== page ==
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exists in the employee’s contract. Some courts have rejected employer claims of breach of confidentiality agreements, citing the policy argument that confidentiality agreements “cannot trump the FCA’s strong policy of protecting whistleblowers who report fraud against the government.”112 But recent FCA decisions have rejected the notion that there should be a “public policy exception” that protects whistleblowers from civil liability claims for gathering documents as part of an investigation under the FCA. In U.S. ex rel. Cafasso v. Gen. Dynamics C4 Sys., Inc.,113 a whistleblower made a public policy argument after being counterclaimed by her former employer for breach of confidentiality agreement when she copied almost eleven gigabytes of data from company computers in anticipation of filing a qui tam action.114 The district court granted summary judgment in favor of the defendants, reasoning that “public policy does not immunize Cafasso, [who] confuses protecting whistleblowers from retaliation for lawfully reporting fraud with immunizing whistleblowers for wrongful acts made in the course of looking for evidence of fraud.”115 The Ninth Circuit affirmed, concluding that “[s]tatutory incentives encouraging investigation of possible fraud under the FCA do not establish a public policy in favor of violating an employer’s contractual confidentiality and non-disclosure rights.”116 Although the court noted there was “some merit” in the public policy exception proposed in certain instances, it did not decide the question, and instead noted that such an exception would not cover Cafasso’s conduct, citing in particular the volume and scope of documents taken by Cafasso.117 “An exception broad enough to protect the scope of Cafasso’s massive document gather in this case would make all confidentiality agreements unenforceable as long as the employer later files a qui tam action.”118

Another mechanism through which companies often seek to protect themselves from qui tam complaints is to have the employee sign a broad release statement releasing all claims against the company at the end of the employment relationship. Courts have generally been reluctant to enforce an employee release that would bar the employee from bringing an FCA action, fearing that doing so would subvert the purpose of the qui tam provisions and the FCA itself.119 More recent decisions, however, have begun to follow the so called “government knowledge rule” applied by the Fourth Circuit in United States ex rel. Radcliffe v. Purdue Pharma.120 There, the court concluded that the release should be enforced because, unlike in earlier cases, the relator had it after the government knew about the fraudulent conduct underlying the relator’s claims. The Radcliffe court “therefore agree[d] with the government that ‘[t]he proper focus of the inquiry is whether the allegations of fraud were sufficiently disclosed to the government.’ ”121 As with confidentiality agreements, the lessons learned from cases addressing the enforceability of employee release agreements are equally relevant to both defense and relator’s counsel. Before signing a release (or relying on it), counsel should consider that the probability of it being enforceable is likely dependent on the following factors: 1. Whether the employee’s claims have already been disclosed to the government (by the employee, the company, or by some other channel). 2. Whether the government had begun investigating the same underlying fraudulent conduct prior to the release being signed. 3. Whether the language of the release is broad enough to encompass a qui tam complaint.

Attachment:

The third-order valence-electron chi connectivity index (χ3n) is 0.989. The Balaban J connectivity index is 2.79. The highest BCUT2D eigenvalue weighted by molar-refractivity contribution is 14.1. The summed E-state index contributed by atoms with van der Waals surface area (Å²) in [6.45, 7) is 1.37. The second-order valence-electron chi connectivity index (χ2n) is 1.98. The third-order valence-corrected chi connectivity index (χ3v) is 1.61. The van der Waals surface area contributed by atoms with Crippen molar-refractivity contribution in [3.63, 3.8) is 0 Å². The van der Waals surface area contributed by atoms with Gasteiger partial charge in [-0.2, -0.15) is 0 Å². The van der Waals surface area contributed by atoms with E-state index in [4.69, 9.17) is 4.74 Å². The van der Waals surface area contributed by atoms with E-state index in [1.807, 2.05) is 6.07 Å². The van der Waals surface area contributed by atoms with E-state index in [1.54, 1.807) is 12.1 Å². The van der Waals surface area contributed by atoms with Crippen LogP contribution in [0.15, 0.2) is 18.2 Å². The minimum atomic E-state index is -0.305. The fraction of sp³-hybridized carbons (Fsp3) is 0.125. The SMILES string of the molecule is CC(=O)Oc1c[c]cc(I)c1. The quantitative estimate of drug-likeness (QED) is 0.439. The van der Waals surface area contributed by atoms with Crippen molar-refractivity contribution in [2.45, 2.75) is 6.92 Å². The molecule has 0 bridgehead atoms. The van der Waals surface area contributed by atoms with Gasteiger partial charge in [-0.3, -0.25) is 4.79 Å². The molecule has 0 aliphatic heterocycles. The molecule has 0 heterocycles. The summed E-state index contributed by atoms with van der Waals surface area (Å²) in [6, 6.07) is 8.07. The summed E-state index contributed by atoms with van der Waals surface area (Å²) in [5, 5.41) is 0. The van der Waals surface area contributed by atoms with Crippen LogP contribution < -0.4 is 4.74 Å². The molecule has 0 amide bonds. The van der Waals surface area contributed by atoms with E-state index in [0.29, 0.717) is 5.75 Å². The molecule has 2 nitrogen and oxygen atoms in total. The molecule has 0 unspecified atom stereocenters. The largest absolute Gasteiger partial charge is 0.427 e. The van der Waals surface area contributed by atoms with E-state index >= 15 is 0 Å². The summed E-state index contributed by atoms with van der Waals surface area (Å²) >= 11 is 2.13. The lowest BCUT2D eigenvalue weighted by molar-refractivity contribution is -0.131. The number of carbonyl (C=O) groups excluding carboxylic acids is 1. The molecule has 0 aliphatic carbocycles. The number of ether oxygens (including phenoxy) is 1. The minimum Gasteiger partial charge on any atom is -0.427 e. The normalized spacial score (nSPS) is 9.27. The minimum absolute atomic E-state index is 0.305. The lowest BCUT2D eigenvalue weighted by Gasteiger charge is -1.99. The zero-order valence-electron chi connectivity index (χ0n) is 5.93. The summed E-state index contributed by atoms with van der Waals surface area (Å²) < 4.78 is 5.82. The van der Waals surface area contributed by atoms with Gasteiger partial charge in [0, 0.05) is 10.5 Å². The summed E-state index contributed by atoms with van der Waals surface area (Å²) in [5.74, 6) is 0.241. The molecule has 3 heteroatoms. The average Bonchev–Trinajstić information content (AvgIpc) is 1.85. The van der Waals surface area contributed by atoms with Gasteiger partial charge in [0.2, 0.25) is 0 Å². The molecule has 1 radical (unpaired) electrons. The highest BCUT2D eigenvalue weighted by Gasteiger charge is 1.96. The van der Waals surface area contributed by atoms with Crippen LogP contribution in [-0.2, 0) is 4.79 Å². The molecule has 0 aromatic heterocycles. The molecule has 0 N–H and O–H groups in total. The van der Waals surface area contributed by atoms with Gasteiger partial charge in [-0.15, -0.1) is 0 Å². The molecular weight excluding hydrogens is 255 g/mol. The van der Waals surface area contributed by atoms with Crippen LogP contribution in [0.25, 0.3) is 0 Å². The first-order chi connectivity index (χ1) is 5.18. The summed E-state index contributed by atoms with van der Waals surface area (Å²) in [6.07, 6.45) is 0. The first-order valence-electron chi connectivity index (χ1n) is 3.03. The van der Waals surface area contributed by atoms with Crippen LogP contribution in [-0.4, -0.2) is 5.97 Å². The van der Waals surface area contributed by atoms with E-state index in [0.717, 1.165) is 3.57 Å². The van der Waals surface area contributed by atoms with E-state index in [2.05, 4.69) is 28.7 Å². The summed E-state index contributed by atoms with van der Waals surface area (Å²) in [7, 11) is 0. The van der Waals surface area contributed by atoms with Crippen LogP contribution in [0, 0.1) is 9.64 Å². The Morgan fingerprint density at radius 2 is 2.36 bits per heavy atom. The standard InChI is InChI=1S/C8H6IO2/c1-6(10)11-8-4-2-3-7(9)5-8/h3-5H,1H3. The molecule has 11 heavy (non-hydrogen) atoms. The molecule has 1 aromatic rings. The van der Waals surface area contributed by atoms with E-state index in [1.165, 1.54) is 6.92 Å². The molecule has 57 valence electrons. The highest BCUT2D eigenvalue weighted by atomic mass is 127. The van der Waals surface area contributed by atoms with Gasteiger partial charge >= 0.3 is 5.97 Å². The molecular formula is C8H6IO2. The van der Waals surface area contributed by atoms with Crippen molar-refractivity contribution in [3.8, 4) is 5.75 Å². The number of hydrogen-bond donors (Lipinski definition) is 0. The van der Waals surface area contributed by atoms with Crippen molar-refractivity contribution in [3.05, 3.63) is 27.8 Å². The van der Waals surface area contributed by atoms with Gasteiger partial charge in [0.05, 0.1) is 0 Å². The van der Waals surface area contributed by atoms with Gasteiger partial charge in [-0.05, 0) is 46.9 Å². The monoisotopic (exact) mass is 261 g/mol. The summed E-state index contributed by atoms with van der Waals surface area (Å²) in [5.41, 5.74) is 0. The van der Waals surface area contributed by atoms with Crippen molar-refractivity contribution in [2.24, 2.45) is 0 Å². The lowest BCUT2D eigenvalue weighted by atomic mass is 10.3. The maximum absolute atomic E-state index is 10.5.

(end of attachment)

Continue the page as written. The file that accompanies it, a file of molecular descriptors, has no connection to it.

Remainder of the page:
– Obtaining an Employee Release Before the Qui Tam complaint is Filed

For example, in Radcliffe the language releasing the relator’s employer “from any and all liability” was

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considered broad enough to encompass the qui tam action that he filed after signing the release. A related issue which may arise is when an employer asks an employee to sign a statement or affidavit that the employee knows of no facts or information suggesting the company violated any law, including the FCA. Although such a statement may prove to be useful at trial, if the lawyer knows that the employee does, in fact, have information suggesting that the company violated a law, there is a risk that the lawyer could run afoul of Model Rule 8.4 by engaging in “conduct involving dishonesty, fraud, deceit or misrepresentation.”